Researcher devises artificial copies of COVID-19 virus
October 28, 2020
LONDON, Ont. – Fanshawe College’s Centre for Research and Innovation has developed a safe, rapid and inexpensive method to identify the effectiveness of potential COVID-19 drug treatments. Principal investigator Abdulla Mahboob (pictured), PhD in biotechnology with experience in the biochemistry of RNA viruses, has developed artificial copies of the SARS-COV-2 virus called ‘replicons’ that can be transferred into mammalian cells.
The replicons are non-infectious, containing all the non-structural genes of the virus, but missing the genes allowing the virus to assemble into an infectious agent. This enables testing of new COVID-19 drug therapies against the replicon outside of the more expensive biosafety level-2 laboratories.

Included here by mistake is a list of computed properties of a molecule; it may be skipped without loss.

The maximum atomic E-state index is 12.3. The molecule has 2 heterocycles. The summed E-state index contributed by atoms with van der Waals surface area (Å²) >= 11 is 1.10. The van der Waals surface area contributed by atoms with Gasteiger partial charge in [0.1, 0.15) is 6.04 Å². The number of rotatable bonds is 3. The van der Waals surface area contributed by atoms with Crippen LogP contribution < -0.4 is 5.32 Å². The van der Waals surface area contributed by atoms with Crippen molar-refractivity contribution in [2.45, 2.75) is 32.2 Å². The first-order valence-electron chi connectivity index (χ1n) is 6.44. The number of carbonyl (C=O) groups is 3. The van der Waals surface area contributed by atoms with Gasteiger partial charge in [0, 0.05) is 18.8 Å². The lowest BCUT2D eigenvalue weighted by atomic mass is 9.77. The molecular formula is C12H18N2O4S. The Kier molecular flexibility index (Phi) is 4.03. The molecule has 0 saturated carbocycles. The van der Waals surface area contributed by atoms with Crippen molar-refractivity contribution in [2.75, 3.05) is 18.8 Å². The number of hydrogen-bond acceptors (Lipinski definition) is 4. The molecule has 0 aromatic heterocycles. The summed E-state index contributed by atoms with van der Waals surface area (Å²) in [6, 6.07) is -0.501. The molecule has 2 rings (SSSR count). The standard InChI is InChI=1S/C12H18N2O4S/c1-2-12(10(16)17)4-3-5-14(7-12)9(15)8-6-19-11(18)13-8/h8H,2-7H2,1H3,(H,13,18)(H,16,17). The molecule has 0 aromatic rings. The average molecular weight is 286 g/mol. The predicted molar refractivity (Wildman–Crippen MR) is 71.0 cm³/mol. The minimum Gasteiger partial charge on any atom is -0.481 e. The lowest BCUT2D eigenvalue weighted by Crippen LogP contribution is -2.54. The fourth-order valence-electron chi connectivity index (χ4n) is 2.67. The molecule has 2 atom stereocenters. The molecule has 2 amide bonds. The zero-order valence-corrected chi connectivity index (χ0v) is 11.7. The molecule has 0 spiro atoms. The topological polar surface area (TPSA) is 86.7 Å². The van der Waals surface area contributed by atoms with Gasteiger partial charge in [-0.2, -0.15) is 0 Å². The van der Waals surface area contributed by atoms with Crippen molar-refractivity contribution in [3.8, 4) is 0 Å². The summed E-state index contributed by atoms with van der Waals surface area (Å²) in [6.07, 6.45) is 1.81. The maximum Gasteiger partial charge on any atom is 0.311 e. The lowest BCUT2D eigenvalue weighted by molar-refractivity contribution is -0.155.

Fanshawe’s replicon has also been developed with two problematic mutations in the current pandemic: one that is associated with higher mortality and another that is resistant against the current treatment remdesivir. Any pharmaceutical company would be able to use the lab-created replicons to rapidly screen a library of potential drug treatments for effectiveness against COVID-19.
“We are ready to work with a commercial partner who can actively participate in this venture to take our proof-of-concept success from our small college lab to large-scale application,” says Mahboob. “Our development, called the ‘Flexicon’, can make treatment testing much faster and more accessible to many labs around the world.”
Mahboob’s team is simultaneously working with the National Institutes of Health in the United States to validate a peptide-inhibitor treatment option for COVID-19.
“The faster we can effectively test the latest treatment options, the better our chances of potentially saving lives,” adds Mahboob.
For more information, contact Fanshawe’s Centre for Research and Innovation.
The initial laboratory proof-of-concept work was funded with support from the Federal Economic Development Agency for Southern Ontario (FedDev Ontario) through its contribution to the Niagara College-led Southern Ontario Network for Advanced Manufacturing Innovation (SONAMI).